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CONTENTS
Volume 9, Number 1, March 2020
 

Abstract
Pharmaceutically active compounds (PhACs) have become an environmental havoc in last few decades with reported cases of antibiotic resistant bacteria (ARB) and antibiotic resistant genes (ARGs), lethal effects over aquatic organisms, interference in natural decomposition of organic matter, reduced diversity of microbial communities in different environmental compartments, inhibition of growth of microbes resulting in reduced rate of nutrient cycling, hormonal imbalance in exposed organisms etc. Owing to their potential towards bioaccumulation and persistent nature, these compounds have longer residence time and activity in environment. The conventional technologies of wastewater treatment have got poor efficiency towards removal/degradation of PhACs and therefore, modern techniques with efficient, cost-effective and environment-friendly operation need to be explored. Advanced oxidation processes (AOPs) like Photocatalysis, Fenton oxidation, Ozonation etc. are some of the promising, viable and sustainable options for degradation of PhACs. Although energy/chemical or both are essentially required for AOPs, these methods target complete degradation/mineralization of persistent pollutants resulting in no residual toxicity. Considering the high efficiency towards degradation, non-toxic nature, universal viability and acceptability, AOPs have become a promising option for effective treatment of chemicals with persistent nature.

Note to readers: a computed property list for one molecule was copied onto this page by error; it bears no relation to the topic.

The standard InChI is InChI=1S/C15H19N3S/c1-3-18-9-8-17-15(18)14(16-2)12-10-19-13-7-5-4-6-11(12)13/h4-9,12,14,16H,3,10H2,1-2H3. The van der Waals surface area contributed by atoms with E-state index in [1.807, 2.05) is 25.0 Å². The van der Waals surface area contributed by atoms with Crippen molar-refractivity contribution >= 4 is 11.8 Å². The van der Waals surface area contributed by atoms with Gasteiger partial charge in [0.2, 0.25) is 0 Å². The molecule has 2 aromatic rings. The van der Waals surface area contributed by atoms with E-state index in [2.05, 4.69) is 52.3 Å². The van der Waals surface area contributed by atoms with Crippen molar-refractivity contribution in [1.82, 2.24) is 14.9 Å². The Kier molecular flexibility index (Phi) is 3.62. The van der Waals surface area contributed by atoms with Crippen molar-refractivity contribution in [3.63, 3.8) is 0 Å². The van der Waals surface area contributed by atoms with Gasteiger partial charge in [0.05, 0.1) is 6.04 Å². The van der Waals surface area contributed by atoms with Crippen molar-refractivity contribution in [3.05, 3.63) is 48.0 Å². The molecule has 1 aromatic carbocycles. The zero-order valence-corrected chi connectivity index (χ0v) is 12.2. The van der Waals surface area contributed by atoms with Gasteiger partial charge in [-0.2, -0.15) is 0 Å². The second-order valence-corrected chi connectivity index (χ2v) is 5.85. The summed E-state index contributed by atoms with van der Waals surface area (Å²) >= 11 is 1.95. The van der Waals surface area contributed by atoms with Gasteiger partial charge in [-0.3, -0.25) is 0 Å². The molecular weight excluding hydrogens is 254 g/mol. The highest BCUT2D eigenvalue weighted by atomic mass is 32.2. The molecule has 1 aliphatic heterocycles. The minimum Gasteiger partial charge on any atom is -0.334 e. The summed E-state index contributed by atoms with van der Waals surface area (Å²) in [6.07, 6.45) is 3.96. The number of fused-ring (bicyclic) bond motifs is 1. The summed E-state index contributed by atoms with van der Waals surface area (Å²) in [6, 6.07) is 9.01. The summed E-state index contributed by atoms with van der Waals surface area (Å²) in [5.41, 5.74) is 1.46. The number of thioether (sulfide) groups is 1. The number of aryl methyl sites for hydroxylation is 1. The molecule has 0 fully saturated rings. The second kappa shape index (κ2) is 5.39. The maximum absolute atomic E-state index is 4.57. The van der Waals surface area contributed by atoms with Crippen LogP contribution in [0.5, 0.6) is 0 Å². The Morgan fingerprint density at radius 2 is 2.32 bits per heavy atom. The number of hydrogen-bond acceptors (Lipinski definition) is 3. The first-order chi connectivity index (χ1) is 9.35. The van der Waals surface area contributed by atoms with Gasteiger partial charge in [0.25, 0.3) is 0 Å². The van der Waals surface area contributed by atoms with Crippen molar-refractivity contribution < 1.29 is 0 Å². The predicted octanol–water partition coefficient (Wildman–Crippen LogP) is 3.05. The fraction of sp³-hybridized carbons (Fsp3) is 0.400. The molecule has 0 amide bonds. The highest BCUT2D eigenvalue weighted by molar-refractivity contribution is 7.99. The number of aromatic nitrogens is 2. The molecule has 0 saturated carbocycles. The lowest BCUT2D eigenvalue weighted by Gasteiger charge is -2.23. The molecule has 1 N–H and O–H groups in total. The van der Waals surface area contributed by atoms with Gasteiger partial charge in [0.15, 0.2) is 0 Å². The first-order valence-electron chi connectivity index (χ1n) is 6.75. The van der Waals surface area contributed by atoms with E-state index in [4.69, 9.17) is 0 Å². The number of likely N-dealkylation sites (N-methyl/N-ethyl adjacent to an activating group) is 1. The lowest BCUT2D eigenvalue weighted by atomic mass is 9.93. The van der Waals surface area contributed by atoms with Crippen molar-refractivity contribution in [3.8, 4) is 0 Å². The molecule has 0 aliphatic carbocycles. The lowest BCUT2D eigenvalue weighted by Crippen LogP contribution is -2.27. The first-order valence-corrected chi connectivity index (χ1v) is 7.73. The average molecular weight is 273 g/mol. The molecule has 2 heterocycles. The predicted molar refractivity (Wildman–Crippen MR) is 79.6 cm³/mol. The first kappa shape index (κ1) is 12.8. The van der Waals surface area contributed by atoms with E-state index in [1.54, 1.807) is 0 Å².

Key Words
pharmaceutical drugs; AOPs; fenton; photocatalysis; ultrasonication

Address
Manisha Verma and A. K. Haritash: Department of Environmental Engineering, Delhi Technological University,
Shahbad Daulatpur, Delhi (110042) India


Abstract